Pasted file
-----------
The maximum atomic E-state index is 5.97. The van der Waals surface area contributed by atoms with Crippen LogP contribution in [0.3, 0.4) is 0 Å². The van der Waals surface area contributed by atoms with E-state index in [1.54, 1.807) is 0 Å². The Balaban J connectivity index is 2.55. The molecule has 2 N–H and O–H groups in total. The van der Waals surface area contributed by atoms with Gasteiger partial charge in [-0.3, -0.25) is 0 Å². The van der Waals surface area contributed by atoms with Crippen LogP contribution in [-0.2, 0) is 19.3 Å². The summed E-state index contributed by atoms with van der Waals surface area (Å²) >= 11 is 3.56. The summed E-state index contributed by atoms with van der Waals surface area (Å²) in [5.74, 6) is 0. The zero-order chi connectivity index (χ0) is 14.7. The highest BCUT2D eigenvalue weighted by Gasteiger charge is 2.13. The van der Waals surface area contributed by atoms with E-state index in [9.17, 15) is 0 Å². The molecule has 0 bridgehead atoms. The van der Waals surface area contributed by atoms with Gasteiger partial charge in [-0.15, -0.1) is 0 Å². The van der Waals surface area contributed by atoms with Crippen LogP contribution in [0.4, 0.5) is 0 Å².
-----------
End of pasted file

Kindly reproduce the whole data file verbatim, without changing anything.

The maximum atomic E-state index is 5.97. The van der Waals surface area contributed by atoms with Crippen LogP contribution in [0.3, 0.4) is 0 Å². The van der Waals surface area contributed by atoms with E-state index in [1.54, 1.807) is 0 Å². The Balaban J connectivity index is 2.55. The molecule has 2 N–H and O–H groups in total. The van der Waals surface area contributed by atoms with Gasteiger partial charge in [-0.3, -0.25) is 0 Å². The van der Waals surface area contributed by atoms with Crippen LogP contribution in [-0.2, 0) is 19.3 Å². The summed E-state index contributed by atoms with van der Waals surface area (Å²) >= 11 is 3.56. The summed E-state index contributed by atoms with van der Waals surface area (Å²) in [5.74, 6) is 0. The zero-order chi connectivity index (χ0) is 14.7. The highest BCUT2D eigenvalue weighted by Gasteiger charge is 2.13. The van der Waals surface area contributed by atoms with E-state index in [9.17, 15) is 0 Å². The molecule has 0 bridgehead atoms. The van der Waals surface area contributed by atoms with Gasteiger partial charge in [-0.15, -0.1) is 0 Å². The van der Waals surface area contributed by atoms with Crippen LogP contribution in [0.4, 0.5) is 0 Å².